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Potential carrying capacity

Potential carrying capacity (PCC) is the estimated number of livestock equivalents that can be carried annually over the long-term on a lease while maintaining or improving rangeland condition.

PCC Review

In 2018 Landgate commissioned a review of 237 pastoral leases across sections of the Southern Rangelands, the Kimberley and Pilbara regions.

This data is utilised in our review and determination of the annual rent’s payable for pastoral leases and for use by the Pastoral Lands Board and the Department of Primary Industries and Regional Development.

We commissioned a private consulting company, Spektrum, to assess the PCC review component of this process.

Given the variability in range condition, level of development and management of the pastoral leases across the state, the Valuer-General provided the following assumptions for the recalculation of the PCC:

  • All land systems are in good rangeland condition.
  • The PCC assessment is the average PCC across the full range of seasons.
  • The leases are fully developed with 100% access to water.
  • Areas that are physically inaccessible are removed from assessment.
  • Good grazing management has been practiced on all the leases.
  • Introduced pastures species (e.g. buffel) are included in assessment.
  • There are no feral herbivores.
  • No supplementation is used by the lessees.
  • All Reserves, Unreserved Crown land and stock routes are excluded.

The PCC was defined by Landgate as:

The estimated number of livestock equivalents that can be carried annually over the long-term on a lease, while maintaining or improving rangeland condition. It assumes that all pasture types are in good rangeland condition (that is the potential for producing palatable pasture hasn’t been reduced), the area is fully developed (particularly with respect to water point distribution and placement) and available to livestock, all feral herbivores are under control, and good grazing management is practiced. The estimate is the average carrying capacity across the full range of seasonal conditions. The determination of PCC involves an understanding of each land unit’s ability to support sustained livestock grazing.

PCC Review Methodology

The reassessment of the PCC involved a combination of a technical assessment of the individual land system carrying capacities as well as extensive industry consultation. Both methods allowed for more consideration on site-based information and the local experience. The methodology used to determine new PCC calculations in 2019 involved:

  1. Sourcing the up-to-date land system areas for each lease, ensuring exclusion of stock routes, excisions and reserves from the Department of Primary Industries and Regional Development.
  2. Recalculating the potential carrying capacity of each land system within each region using the Grazing Land Management (GLM) methodology. The GLM methodology is an objective, scientifically sound and credible methodology, that has been endorsed by Meat and Livestock Australia, and leading rangeland scientists. This methodology is primarily based on available annual herbage mass assessments, sustainable utilisation rates, and accessibility of the Land Systems by grazing animals.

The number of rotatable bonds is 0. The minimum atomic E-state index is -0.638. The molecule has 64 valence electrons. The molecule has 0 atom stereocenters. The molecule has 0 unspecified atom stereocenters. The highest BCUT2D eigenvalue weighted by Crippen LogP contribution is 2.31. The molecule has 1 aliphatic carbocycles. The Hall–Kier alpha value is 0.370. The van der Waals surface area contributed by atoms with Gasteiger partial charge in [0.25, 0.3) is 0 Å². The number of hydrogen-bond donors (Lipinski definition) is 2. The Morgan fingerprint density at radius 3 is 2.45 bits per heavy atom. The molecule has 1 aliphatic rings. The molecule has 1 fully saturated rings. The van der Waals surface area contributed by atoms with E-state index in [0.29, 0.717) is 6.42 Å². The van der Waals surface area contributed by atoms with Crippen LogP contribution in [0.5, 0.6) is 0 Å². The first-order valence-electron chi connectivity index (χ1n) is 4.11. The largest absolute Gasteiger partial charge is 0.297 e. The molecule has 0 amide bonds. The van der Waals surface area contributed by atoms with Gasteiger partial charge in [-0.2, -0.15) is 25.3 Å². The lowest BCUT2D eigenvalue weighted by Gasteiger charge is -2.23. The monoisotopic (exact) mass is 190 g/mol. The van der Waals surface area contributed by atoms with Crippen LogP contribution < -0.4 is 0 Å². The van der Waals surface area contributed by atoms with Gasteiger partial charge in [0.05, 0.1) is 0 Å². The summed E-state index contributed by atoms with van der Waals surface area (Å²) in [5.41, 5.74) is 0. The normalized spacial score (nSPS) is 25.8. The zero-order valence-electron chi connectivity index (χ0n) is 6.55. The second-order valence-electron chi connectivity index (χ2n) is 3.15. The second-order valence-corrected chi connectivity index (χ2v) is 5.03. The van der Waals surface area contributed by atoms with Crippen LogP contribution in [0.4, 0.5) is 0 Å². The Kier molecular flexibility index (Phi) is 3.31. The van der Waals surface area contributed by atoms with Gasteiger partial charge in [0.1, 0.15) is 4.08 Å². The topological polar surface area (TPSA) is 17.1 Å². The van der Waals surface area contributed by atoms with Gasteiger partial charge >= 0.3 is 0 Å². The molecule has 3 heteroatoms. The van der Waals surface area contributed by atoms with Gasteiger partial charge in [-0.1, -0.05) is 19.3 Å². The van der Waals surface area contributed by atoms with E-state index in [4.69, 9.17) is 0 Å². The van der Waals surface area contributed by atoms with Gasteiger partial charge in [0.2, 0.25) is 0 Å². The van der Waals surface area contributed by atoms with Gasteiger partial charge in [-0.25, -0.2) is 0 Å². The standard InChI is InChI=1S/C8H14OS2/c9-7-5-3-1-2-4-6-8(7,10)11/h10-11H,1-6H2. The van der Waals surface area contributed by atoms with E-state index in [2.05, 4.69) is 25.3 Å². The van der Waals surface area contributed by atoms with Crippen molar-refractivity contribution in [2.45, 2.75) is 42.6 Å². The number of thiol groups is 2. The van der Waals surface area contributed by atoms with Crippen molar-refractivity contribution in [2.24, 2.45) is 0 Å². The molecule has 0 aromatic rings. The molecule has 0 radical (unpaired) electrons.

3. Consideration of supporting data such as Rangeland survey reports, Department of Primary Industries and Regional Development research data, PCC data from the Northern Territory and Queensland, local experience, and additional technical data from research trials.
  4. Consultation with each Lessee to review the accessibility of the land systems, distribution of buffel, impact of burning strategies on palatability of pastures, perceived carrying capacity of land systems, and other factors influencing the PCC of the land systems on the leases.
  5. The project team conducting regional inspections of areas where they required additional information and more on-ground knowledge.
  6. Integration of the information to develop the PCC calculations.

PCC review notable outcomes

Some of the notable outcomes of the PCC assessment included:

  • A significant increase in the distribution and density of buffel was noted, especially in the Pilbara and Gascoyne regions. This increase has contributed to an increase in the PCC.
  • Rotational burning programs in the spinifex country in the Pilbara and Kimberley has significantly increased the carrying capacity and distribution of grazing in these regions.
  • The changes in climatic conditions have driven an increase in PCC in areas such as the Pilbara and West Gascoyne. These areas are receiving increased summer rainfall, which favours summer grass growth, including buffel.

More information

View Spektrum's Potential Carrying Capacity Review Report. Please note data relating to individual stations has been removed to maintain confidentiality.

If you have any further questions regarding the PCC review process, please contact us via email.